Anxiety: Symptoms & Treatments | Mental Health
Updated: Jun 9, 2018
Anxiety. The word alone enough to put me on edge. Anxiety. What does it really mean? Anxiety is a general term for several disorders that cause nervousness, fear, apprehension, and worrying. (Source: MedicalNewsToday.com). It's like it has a mind of its own. Kicking into full drive when it wants and ready to leave me shaking, or even worse, ready for a panic attack. How often do I get anxious? I don't really know. For me, anything can trigger it, even an environment I'm so used to. Weird isn't it? How much one thing can affect your whole life.
So what is it like on a day-to-day basis? Sometimes I get very anxious when travelling alone incase I do something stupid that I will regret and won't come back from. Sometimes, just being with a group of friends can trigger it, though this is very unlikely. Having to stand up and talk in front of people is the worst, it will readily trigger a panic attack and if I don't act fast, then it will consume me, leaving me frantic and gasping for air. It gets in the way of my social life at times; having to go out to a new place has my stomach churning and jittery at timesWhat is a panic attack? 'A panic attack is an intense wave of fear characterised by its unexpected and debilitating, immobilising intensity. They often strike out of the blue, without any warning.' (Source: Helpguide.org) When this happens, its like you've lost all control over your whole body and your mind is racing and you're thoughts are scattered. Finding something peaceful to concentrate on to calm down can be hard, but you get better with practice I guess. Some people create art and I spill words that may not make sense to anyone, but made sense to my scattered and frantic self.
Going into a new environment, meeting new people, sharing something so personal to me, and so much more, trigger it. Its one of those words, even alone, can leave my heart racing. Sometimes, when its really bad, it can leave chest pains and they can be mild to very painful. Did you know, there is something known as 'Panic disorder'? Someone with panic disorder has 'feelings of anxiety, stress and panic which occur regularly and at any time, often for no apparent reason.' (Source: NHS.UK)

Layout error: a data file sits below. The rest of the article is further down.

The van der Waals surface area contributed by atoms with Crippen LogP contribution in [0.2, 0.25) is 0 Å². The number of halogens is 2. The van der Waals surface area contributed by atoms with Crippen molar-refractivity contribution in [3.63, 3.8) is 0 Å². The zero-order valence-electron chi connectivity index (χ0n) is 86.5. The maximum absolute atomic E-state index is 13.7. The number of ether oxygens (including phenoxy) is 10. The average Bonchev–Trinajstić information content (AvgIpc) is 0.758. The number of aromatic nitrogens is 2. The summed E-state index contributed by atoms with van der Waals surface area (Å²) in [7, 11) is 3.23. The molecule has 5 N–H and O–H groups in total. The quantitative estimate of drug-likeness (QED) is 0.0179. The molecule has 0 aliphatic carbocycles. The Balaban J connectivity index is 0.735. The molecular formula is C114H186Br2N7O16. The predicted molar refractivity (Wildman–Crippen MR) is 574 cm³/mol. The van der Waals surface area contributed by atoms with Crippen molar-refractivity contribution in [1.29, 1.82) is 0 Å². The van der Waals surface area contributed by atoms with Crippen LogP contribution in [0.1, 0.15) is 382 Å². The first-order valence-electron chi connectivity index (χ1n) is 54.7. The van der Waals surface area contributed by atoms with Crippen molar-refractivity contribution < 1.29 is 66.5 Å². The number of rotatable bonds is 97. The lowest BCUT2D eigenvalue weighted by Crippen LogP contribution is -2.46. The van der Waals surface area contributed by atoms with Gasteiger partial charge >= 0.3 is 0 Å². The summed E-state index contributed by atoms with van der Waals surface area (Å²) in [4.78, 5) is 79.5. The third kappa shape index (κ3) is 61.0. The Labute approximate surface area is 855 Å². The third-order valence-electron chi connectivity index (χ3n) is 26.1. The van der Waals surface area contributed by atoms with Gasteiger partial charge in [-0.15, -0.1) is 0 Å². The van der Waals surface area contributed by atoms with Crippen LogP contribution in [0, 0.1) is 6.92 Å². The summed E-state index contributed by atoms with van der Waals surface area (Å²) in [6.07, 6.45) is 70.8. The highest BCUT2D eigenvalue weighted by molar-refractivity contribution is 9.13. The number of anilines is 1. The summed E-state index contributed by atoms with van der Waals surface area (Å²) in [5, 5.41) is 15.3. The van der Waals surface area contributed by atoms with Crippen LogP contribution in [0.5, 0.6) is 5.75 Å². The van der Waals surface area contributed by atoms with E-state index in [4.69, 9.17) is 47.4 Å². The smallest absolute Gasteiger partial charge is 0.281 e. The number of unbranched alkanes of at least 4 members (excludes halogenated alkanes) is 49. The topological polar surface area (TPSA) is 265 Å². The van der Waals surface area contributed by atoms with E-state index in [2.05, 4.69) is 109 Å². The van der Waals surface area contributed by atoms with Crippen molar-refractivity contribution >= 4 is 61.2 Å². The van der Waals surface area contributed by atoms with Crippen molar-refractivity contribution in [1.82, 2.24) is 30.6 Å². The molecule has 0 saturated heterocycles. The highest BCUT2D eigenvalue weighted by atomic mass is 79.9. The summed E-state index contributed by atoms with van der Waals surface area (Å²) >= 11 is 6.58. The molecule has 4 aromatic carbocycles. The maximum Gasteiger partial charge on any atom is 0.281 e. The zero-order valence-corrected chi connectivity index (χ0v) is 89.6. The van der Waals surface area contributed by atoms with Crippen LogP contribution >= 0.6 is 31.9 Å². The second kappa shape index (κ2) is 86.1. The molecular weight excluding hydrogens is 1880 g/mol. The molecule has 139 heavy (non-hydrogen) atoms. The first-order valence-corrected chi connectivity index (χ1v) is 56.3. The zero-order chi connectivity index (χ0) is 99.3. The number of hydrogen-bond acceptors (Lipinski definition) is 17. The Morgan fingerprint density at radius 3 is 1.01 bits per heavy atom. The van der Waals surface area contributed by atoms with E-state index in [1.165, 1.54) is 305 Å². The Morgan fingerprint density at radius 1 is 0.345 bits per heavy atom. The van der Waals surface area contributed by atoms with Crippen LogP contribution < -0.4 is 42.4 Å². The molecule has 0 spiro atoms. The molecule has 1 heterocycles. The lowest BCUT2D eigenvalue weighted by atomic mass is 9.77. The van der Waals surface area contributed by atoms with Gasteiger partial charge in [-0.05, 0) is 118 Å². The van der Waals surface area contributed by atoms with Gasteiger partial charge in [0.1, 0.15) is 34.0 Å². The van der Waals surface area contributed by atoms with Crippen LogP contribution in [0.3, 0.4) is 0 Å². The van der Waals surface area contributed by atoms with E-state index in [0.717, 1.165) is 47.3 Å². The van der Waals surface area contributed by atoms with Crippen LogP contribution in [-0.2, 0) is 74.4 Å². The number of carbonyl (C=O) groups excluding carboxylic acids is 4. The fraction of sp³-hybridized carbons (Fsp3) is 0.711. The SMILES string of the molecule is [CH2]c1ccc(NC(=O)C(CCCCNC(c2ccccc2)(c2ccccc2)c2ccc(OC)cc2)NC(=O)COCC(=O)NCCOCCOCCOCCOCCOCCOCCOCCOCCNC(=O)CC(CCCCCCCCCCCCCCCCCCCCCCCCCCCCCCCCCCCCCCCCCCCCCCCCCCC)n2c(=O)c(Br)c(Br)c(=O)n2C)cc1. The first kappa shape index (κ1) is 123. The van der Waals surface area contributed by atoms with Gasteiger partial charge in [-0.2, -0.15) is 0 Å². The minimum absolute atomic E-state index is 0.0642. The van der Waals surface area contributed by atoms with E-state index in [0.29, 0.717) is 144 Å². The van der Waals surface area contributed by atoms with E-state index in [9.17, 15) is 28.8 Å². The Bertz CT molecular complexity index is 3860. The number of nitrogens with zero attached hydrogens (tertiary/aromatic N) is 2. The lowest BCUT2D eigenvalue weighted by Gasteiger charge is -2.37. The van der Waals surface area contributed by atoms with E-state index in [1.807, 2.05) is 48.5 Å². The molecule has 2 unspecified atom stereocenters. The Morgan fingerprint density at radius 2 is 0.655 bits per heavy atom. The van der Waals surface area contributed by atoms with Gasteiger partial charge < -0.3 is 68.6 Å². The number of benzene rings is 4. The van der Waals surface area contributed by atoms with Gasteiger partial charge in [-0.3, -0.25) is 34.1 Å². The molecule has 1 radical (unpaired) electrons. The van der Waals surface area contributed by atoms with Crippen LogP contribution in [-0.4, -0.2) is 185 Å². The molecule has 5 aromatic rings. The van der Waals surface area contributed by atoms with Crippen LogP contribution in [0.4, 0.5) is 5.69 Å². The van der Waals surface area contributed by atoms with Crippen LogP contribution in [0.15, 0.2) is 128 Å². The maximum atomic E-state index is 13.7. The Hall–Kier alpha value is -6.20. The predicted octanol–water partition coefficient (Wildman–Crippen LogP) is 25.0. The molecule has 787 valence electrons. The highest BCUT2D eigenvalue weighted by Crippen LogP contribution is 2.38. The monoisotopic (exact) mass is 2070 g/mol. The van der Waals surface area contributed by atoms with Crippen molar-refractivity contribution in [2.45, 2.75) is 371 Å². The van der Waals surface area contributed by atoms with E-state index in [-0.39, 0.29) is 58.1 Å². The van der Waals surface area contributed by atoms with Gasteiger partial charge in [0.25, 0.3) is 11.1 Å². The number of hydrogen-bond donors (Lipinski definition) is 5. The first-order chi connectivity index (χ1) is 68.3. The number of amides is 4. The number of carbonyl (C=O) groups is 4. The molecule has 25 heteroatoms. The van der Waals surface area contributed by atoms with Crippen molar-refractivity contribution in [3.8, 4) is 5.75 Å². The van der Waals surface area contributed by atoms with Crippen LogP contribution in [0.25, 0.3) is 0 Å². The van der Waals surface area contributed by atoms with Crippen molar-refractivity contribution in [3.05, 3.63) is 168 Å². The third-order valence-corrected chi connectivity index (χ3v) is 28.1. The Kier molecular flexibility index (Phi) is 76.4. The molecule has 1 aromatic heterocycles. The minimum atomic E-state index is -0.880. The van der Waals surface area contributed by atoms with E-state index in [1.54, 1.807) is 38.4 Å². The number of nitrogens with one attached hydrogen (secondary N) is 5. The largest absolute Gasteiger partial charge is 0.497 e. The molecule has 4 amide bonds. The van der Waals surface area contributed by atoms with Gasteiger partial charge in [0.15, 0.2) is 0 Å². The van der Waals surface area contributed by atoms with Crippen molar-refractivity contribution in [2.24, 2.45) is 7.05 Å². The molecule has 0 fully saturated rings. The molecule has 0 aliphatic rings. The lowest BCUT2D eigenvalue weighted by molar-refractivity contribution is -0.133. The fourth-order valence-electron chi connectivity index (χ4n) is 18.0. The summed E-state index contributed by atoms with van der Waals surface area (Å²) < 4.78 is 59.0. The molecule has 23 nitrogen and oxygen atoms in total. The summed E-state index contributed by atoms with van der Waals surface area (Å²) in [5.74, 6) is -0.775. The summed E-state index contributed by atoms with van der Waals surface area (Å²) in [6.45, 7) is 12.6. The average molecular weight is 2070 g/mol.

Symptoms of a panic attack are: (Source: NHS.UK)
A racing heartbeat
Shortness of breath
A choking sensation
Numbness or pin and needles
A need to go to the toilet
Ringing in your ears
A feeling of dread or a fear of dying
A churning stomach
A tingling sensation in your fingers
Feeling like you're not connected to your body
Not everyone realises that they're having a panic attack because the symptoms may not be so obvious to them.
Here are some things that you can do to deal with a panic attack:
Realise you're having a panic attack A panic attack isn't you having a heart attack, the symptoms would be different; you are not dying as this feeling is only TEMPORARY, it will pass and you're ok. Recognising that you're having only a panic attack will allow you to focus on techniques to help you calm the attack.
Breathe Deeply When you're having a panic attack, you're breathing rapidly which can increase fear as you feel like you've lost control over your body. Deep breathing will allow you to gain control over your body once again and calm your heart rate. Focus on taking deep breaths in and out through your mouth, feeling the air slowly filling your chest and belly and slowly leaving again. Breath in for a count of four, hold for a second, and then breathe out for a count of four.
Practice mindfulness This can help you feel grounded in reality and you're surroundings. Panic attacks can cause a feeling of detachment or separation from reality. Focus on physical sensations that you are familiar with, like feeling the texture of your jeans on your hands, or digging your feet into the ground, or the way the embroidery etc feels under your fingertips. These specific sensations ground you firmly in reality and gives you something to focus on. (Source: healthline.com)
Close your eyes Sometimes a panic attack can be triggered when you feel overwhelmed as there's way too much happening at once. If you're in a fast-paced environment with a lot of stimuli, this can feed your panic attack. To reduce this, close your eyes. This will block out anything extra noise and movement and make it easier to focus on your breathing.
Find a focus object Focus your attention on a single object during a panic attack. Pick an object in clear sight and note everything about it. Describe the patterns, color, shapes, and size of the object to yourself. Focus all of your energy on this object, and your panic symptoms will start to decrease. Let your surroundings become a blur while you remain focused on your object.
Use muscle relaxation techniques Muscle relaxation techniques can help stop your panic attack in its tracks by controlling your body's response as much as possible. Relax one muscle at a time. Start with something like your fingers and then hand and work your way through your body. Relax your shoulders. However, this is more effective when you've practiced this beforehand (so get to it).
Picture your happy place Picture a place which is the most relaxing to you. Is it at the ocean? Or is it up in the mountains? Focus on the details as much as possible. Textures, smells, colours; focus on all of them.
Use Benzodiazepines This will help relieve a panic attack if taken as soon as you feel one coming.
It's useful to know the symptoms and treatments for anxiety and panic attacks so you can help yourself or someone else who may be having one. You may want to visit the doctor is you are having regular panic attacks or anxiety, they could put you on medication to help ease things for you.